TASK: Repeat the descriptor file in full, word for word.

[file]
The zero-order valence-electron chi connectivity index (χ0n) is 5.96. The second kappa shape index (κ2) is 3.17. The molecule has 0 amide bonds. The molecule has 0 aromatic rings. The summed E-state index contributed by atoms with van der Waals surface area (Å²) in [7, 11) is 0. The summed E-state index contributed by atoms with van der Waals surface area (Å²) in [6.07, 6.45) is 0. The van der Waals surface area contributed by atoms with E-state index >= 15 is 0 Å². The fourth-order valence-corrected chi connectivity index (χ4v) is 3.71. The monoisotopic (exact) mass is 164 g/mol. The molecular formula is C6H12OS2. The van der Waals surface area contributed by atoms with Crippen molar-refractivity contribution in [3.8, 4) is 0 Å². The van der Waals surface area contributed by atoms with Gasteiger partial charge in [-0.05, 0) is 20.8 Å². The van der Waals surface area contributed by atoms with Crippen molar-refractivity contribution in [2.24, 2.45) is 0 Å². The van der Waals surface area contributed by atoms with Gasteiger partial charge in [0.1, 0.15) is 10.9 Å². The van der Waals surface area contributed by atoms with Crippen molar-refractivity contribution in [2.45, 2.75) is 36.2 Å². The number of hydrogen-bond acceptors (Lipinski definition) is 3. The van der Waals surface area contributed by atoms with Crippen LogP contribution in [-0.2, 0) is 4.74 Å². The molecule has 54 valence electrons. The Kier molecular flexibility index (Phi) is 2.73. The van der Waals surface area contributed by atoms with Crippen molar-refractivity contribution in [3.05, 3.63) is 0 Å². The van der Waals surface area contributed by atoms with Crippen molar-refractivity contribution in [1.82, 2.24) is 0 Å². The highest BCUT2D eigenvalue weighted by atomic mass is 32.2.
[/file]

The zero-order valence-electron chi connectivity index (χ0n) is 5.96. The second kappa shape index (κ2) is 3.17. The molecule has 0 amide bonds. The molecule has 0 aromatic rings. The summed E-state index contributed by atoms with van der Waals surface area (Å²) in [7, 11) is 0. The summed E-state index contributed by atoms with van der Waals surface area (Å²) in [6.07, 6.45) is 0. The van der Waals surface area contributed by atoms with E-state index >= 15 is 0 Å². The fourth-order valence-corrected chi connectivity index (χ4v) is 3.71. The monoisotopic (exact) mass is 164 g/mol. The molecular formula is C6H12OS2. The van der Waals surface area contributed by atoms with Crippen molar-refractivity contribution in [3.8, 4) is 0 Å². The van der Waals surface area contributed by atoms with Gasteiger partial charge in [-0.05, 0) is 20.8 Å². The van der Waals surface area contributed by atoms with Crippen molar-refractivity contribution in [2.24, 2.45) is 0 Å². The van der Waals surface area contributed by atoms with Gasteiger partial charge in [0.1, 0.15) is 10.9 Å². The van der Waals surface area contributed by atoms with Crippen molar-refractivity contribution in [2.45, 2.75) is 36.2 Å². The number of hydrogen-bond acceptors (Lipinski definition) is 3. The van der Waals surface area contributed by atoms with Crippen LogP contribution in [-0.2, 0) is 4.74 Å². The molecule has 54 valence electrons. The Kier molecular flexibility index (Phi) is 2.73. The van der Waals surface area contributed by atoms with Crippen molar-refractivity contribution in [3.05, 3.63) is 0 Å². The van der Waals surface area contributed by atoms with Crippen molar-refractivity contribution in [1.82, 2.24) is 0 Å². The highest BCUT2D eigenvalue weighted by atomic mass is 32.2.